Dragonfly Life Cycle

A dragonfly has a life span of more than a year, but very little of that life is actually as an adult dragonfly. There are three stages of the dragonfly life cycle, the egg, the nymph, and the adult dragonfly. Most of the dragonfly life cycle is lived out in the nymph stage and you don’t see them at all unless you are swimming underwater in a lake or pond with your eyes opened, of course.

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The Dragonfly Life Cycle

The Egg Stage

Adult Scarlet Dragonflies Mating
Adult Scarlet Dragonflies Mating – Courtesy: Randy Hume
Dragonfly Laying Eggs in the Water
Dragonfly Laying Eggs in the Water

A male and a female dragonfly will mate while they are flying in the air. After two dragonflies mate, the female dragonfly will lay her eggs on a plant in the water, or if she can’t find a suitable plant she will just drop them into the water. 

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The Nymph Stage

Dragonfly Nymph
Dragonfly Nymph

Once the dragonfly eggs hatch, the life cycle of a dragonfly larva begins as a nymph. A nymph looks like a little alien creature. It hasn’t grown its wings yet and has what looks like a crusty hump hanging onto its back. Dragonfly nymphs live in the water while they grow and develop into dragonflies. This portion of the dragonfly life cycle can take up to four years to complete, and if the nymph cycle is completed in the beginning of the wintertime, it will remain in the water until spring when it is warm enough to come out.

Dragonfly nymphs live in ponds or marshy areas because the waters are calmer than in a stream or river. Sometimes they can be found in the calmer backwaters of rivers, too. Dragonfly nymphs may eat smaller dragonfly nymphs as they develop.

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The Adult Dragonfly Stage

Adult Dragonfly
Adult Dragonfly

Once the nymph is fully grown, and the weather is right, it will complete the metamorphosis into a dragonfly by crawling out of the water up the stem of a plant. The nymph will shed its skin onto the stem of the plant and will then be a young dragonfly. The skin that the nymph left behind is called the exuvia and you can find the exuvia still stuck to the stem for a long time after the dragonfly has left it.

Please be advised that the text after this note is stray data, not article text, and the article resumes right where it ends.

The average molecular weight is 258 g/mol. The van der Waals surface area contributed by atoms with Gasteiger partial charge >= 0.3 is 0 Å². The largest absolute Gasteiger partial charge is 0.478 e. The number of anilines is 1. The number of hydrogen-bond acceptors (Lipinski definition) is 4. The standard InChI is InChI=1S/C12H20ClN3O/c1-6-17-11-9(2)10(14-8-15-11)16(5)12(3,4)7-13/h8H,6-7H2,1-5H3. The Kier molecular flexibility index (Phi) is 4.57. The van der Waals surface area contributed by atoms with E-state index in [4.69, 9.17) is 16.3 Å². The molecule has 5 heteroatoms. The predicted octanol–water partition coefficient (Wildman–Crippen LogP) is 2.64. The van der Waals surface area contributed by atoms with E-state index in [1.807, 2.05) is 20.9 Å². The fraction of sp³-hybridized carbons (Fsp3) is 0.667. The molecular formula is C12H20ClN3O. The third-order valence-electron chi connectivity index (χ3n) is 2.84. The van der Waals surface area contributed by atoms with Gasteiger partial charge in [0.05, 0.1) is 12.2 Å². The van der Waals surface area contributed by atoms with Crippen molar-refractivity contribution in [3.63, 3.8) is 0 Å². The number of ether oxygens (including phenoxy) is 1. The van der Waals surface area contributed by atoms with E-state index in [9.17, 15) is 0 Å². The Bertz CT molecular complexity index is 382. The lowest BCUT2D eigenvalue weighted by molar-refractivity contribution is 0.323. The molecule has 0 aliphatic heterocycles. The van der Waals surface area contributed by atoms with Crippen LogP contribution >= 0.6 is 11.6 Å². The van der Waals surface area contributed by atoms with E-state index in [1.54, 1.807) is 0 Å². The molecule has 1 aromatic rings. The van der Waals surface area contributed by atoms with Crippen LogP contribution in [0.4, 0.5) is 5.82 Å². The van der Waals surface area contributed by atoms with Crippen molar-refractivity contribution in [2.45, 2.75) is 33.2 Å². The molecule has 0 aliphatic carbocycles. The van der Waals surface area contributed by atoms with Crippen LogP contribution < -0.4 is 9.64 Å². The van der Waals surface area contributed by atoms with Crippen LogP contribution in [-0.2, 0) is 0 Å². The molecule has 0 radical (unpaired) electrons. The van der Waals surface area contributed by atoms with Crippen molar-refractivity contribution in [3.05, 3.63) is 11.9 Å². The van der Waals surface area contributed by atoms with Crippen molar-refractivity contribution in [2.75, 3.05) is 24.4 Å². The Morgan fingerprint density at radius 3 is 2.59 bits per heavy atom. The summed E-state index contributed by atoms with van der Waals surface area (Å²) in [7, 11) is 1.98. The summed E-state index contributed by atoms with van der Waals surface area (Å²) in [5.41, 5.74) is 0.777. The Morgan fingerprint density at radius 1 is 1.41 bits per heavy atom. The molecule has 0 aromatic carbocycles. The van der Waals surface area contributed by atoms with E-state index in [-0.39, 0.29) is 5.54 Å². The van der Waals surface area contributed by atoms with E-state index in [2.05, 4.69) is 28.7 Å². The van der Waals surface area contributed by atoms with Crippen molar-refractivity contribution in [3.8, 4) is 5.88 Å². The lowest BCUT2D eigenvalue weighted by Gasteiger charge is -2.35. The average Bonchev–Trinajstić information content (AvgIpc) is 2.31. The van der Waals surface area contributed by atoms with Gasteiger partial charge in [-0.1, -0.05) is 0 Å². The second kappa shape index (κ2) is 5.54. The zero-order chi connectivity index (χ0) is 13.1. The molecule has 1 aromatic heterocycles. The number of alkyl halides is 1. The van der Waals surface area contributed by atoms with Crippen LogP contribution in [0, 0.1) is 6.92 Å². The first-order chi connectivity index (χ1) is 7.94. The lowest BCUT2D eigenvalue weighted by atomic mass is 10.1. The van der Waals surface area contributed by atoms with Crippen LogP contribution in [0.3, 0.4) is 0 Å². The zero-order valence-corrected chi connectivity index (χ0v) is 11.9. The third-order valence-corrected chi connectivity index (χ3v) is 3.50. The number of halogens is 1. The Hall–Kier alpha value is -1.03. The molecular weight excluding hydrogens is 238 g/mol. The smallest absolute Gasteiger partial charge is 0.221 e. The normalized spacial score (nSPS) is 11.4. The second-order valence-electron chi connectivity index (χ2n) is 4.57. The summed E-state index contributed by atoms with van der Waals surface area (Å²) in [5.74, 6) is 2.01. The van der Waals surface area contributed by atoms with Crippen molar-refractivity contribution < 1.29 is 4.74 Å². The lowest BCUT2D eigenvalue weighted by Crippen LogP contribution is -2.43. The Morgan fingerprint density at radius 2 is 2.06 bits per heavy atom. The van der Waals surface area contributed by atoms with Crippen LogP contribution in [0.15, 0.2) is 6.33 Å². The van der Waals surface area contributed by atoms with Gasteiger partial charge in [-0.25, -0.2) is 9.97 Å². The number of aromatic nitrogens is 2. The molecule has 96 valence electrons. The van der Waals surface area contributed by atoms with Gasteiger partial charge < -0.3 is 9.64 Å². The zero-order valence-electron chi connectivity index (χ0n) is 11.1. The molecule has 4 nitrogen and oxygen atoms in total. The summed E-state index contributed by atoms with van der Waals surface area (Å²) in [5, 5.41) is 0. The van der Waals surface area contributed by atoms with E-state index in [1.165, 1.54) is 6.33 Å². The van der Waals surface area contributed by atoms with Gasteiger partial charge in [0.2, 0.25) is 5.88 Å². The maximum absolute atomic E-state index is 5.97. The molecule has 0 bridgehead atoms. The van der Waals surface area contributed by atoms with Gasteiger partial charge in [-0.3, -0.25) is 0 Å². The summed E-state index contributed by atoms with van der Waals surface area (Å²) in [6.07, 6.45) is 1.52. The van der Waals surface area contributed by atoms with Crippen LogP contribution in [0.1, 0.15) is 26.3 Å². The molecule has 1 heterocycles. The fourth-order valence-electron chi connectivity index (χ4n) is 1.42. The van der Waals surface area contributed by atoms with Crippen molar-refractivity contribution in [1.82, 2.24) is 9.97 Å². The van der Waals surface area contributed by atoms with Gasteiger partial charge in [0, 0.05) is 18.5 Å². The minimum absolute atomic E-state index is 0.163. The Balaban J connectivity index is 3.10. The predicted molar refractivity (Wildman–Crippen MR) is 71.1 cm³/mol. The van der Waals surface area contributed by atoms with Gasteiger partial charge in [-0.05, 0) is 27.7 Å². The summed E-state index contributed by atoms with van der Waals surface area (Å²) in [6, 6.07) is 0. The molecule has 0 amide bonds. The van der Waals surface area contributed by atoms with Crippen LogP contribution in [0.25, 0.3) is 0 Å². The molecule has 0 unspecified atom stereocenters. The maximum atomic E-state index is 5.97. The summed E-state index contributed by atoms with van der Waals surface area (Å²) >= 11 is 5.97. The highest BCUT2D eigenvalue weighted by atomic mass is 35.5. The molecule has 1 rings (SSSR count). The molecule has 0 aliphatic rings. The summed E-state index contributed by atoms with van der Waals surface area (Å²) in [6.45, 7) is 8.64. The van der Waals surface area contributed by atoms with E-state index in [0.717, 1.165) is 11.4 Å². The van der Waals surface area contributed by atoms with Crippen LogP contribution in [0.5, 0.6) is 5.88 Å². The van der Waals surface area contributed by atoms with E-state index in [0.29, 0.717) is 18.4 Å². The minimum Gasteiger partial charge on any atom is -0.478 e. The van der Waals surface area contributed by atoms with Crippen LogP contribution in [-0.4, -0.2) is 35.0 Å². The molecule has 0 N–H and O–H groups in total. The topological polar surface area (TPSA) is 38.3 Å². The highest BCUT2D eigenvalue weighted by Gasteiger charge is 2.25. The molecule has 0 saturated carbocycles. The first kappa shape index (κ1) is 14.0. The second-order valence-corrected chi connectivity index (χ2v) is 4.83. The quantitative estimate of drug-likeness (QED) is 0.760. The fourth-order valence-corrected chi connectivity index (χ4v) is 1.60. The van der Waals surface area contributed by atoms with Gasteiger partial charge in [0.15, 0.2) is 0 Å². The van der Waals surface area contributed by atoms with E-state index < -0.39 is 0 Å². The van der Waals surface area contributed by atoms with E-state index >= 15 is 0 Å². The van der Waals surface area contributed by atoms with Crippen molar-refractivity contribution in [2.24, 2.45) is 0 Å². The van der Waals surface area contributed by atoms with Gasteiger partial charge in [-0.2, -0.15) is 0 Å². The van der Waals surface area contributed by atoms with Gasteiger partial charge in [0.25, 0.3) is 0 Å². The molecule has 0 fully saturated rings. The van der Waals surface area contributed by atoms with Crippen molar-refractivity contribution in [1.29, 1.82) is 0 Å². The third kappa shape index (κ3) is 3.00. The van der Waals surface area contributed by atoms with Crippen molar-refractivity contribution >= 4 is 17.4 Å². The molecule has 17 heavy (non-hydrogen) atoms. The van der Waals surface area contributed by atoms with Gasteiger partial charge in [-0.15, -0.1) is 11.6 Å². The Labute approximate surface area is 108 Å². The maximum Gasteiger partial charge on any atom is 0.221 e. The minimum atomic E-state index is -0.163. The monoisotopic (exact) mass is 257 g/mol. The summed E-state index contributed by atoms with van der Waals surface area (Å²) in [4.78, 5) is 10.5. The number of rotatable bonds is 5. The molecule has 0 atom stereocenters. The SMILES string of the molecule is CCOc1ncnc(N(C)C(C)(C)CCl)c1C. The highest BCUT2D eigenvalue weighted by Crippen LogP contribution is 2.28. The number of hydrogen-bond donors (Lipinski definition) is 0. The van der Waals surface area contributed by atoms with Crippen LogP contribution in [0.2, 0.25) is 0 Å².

Once the dragonfly leaves the exuvia it is a full grown dragonfly. The dragonfly will hunt for food and begin to look for a mate. Once the dragonfly finds a mate, the female will find a body of calm water that will be a good place to lay her eggs, and the life cycle of the dragonfly begins all over again. Adult dragonflies only live about two months.

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You can also find out about the butterfly life cycle, frog life cycle and ladybug life cycle and more information across Learn About Nature.

Dragonfly Life Cycle and Biology Links

Dragonfly – Order Odonata
Brief article by Judi Manning, summarizing their history, life cycle, and biology.

Dragonfly Nymphs
Drawings and a brief description.

8 thoughts on “Dragonfly Life Cycle”

  1. Loved the article & the pics. I didn’t know the “water bugs” I’ve seen my whole life are dragonfly larve. I’m missing them right now, the black flies & mosquitoes are just awful! I look forward to the relief dragonflies bring. Thank you for this article.

  2. The absolute best friend that you can have sitting on your shoulders is a dragonfly. I’ve been saved more than once from being bitten by large horse Flys 🪰

  3. Thanks for the article, pics, links and info! I have a small pond with dragonfly nymphs and came here to find out how long they would take to become adults. I am in awe and have loved watching the pair of red dragonflies in my garden this summer. Excited to know I am providing habitat for them.

  4. I appreciate the photographs showing the various stages of dragonfly development and life. I photographed a fossilized dragonfly in the baiad stage of development that was extracted from rock sediment of the lower Permian Period, approximately 290 million years ago. The picture is, I think, exceptional because I believe you can still see the exoskeleton of the Nymph Stage with the emerged dragonfly with its extremely short wings folded. I don’t believe there is any other picture like it.

  5. Thanks so much for the amazing information and photos! We have many large dragonflies in our yard pretty much all year round with the exception of January – March
    We are in Florence AZ


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